Linda Greenhouse has an article in the Sunday NY Times, Week in Review (p. 5), describing the growing movement for term limits on the US Supreme Court. My colleague, Steve Calabresi, has been discussing this for years, though he wasn't the first to suggest it. And a few years ago, I discussed our proposal for 18-year term limits on the ConLawProf discussion list. Then in 2002, Calabresi and Akhil Amar did an op-ed for the Washington Post on the topic.
Here are Greenhouse's opening paragraphs in the NY Times:
How Long Is Too Long for the Court's Justices? By LINDA GREENHOUSE
Lifetime tenure for judges was "the best expedient which can be devised in any government," Alexander Hamilton wrote in The Federalist No. 78, defending the Constitution's provision for judges to "hold their Offices during good Behavior." Of the wisdom of that proposition, he added, "there can be no room for doubt."
But an ideologically diverse group of legal scholars is now not so sure. Judicial tenure? Definitely. A long one? Probably. But life tenure, which increasingly translates into 25 to 30 years on the bench, extending into extreme old age? When it comes to the Supreme Court, at least, there seems to be plenty of room for doubt, and the doubts are growing.
Judges depart from the lower federal courts with regularity, assuring a steady turnover. Supreme Court vacancies, on the other hand, are rare events. It has been nearly 11 years since the last one, when Harry A. Blackmun stepped down at age 85 after 24 years on the court.
The trend is clear. From 1789 to 1970, the average Supreme Court justice served for 15.2 years and retired at 68.5. But since 1970, the average tenure has risen to 25.5 years and the average age at departure to 78.8. [Although Greenhouse doesn't give her source, these are from my data analysis, though it appears that she misrounded the first figure from 15.12 to 15.2-JL]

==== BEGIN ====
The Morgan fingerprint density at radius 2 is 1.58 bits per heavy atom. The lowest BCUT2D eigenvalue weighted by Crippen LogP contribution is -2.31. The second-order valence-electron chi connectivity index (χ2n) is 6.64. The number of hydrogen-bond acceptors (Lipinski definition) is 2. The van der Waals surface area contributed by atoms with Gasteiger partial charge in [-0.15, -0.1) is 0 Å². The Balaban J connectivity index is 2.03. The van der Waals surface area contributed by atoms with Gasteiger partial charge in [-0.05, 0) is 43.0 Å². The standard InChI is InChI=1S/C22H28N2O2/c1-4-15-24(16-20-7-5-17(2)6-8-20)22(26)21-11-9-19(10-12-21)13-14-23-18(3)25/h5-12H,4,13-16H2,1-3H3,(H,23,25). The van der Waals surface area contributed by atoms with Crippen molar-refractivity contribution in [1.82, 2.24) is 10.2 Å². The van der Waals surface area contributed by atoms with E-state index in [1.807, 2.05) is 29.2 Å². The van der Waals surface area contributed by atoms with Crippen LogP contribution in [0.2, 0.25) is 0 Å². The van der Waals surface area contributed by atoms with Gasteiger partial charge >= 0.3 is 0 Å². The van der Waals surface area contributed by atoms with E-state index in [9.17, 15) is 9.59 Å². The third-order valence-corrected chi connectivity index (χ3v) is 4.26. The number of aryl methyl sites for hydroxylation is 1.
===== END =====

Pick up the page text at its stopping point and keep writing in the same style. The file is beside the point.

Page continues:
In law review articles and commentaries that began as a trickle a few years ago and that now, as these things go, amount to a flood, scholars are questioning whether this is what the Framers had in mind. The modern justices' longevity "has fundamentally altered the practical meaning and implications of lifetime tenure," Professors Steven G. Calabresi and James Lindgren of Northwestern University School of Law have written in an unpublished article.
"We aim to dispel the myth that life tenure for justices is fundamental to our democratic self-government," they write, pointing out that only one state, Rhode Island, provides it for its supreme court judges and that every other major democracy has age or term limits.
The academic critics see a variety of negative consequences from life tenure. One is that the scarcity and randomness of vacancies promise to turn each one into a galvanizing crisis. Other drawbacks include the temptation for justices to time their retirements for political advantage; an overemphasis on youth and staying power as a qualification for nominees; the likelihood that even those justices who escape the infirmities of old age - and, predictably, not all will escape - will tend after many decades to lose touch with the surrounding culture; and the fear that if the court is seen as out of touch and unaccountable to a democratic society, its legitimacy will erode.
"The result is a situation of grave proportions needing correction," wrote two other law professors, Paul D. Carrington of Duke and Roger C. Cramton of Cornell. "Unchecked power, the Founders correctly believed, has a tendency to produce a degree of hubris and arrogance among those who exercise that power."
The article goes on from our proposal to discuss some of the details of a proposal by Paul Carrington and Roger Cramton, which is similar to ours, but with a different phase-in. Recently, they circulated a proposal for 16-year term limits, but they have now corrected it to call for 18-year limits, which makes theirs consistent with most other proposals.
Under our proposal (like some others), after a phase-in period a President would appoint a new Justice every odd year. At the end of 18 years, the Justice would go on senior status, and could be assigned to hear cases on other federal courts.
In my data analysis, I found that the problem arose fairly suddenly after 1970. It was not a gradual increase in tenure on the Court over the prior 180 years as human life expectancies rose, though this increase in survival helped make longer tenure possible. Rather, the era since 1970 has been unlike any other, including the immediately preceding 1941-70 period.
UPDATE: Interesting comments at Daily Constitutional.
Related Posts (on one page):
- A CLOSER LOOK AT TERM LIMITS; PROBLEMS WITH THE CARRINGTON/CRAMTON PROPOSAL.—
- Term Limiting Supreme Court Justices:
- NY Times article on Supreme Court term limits.--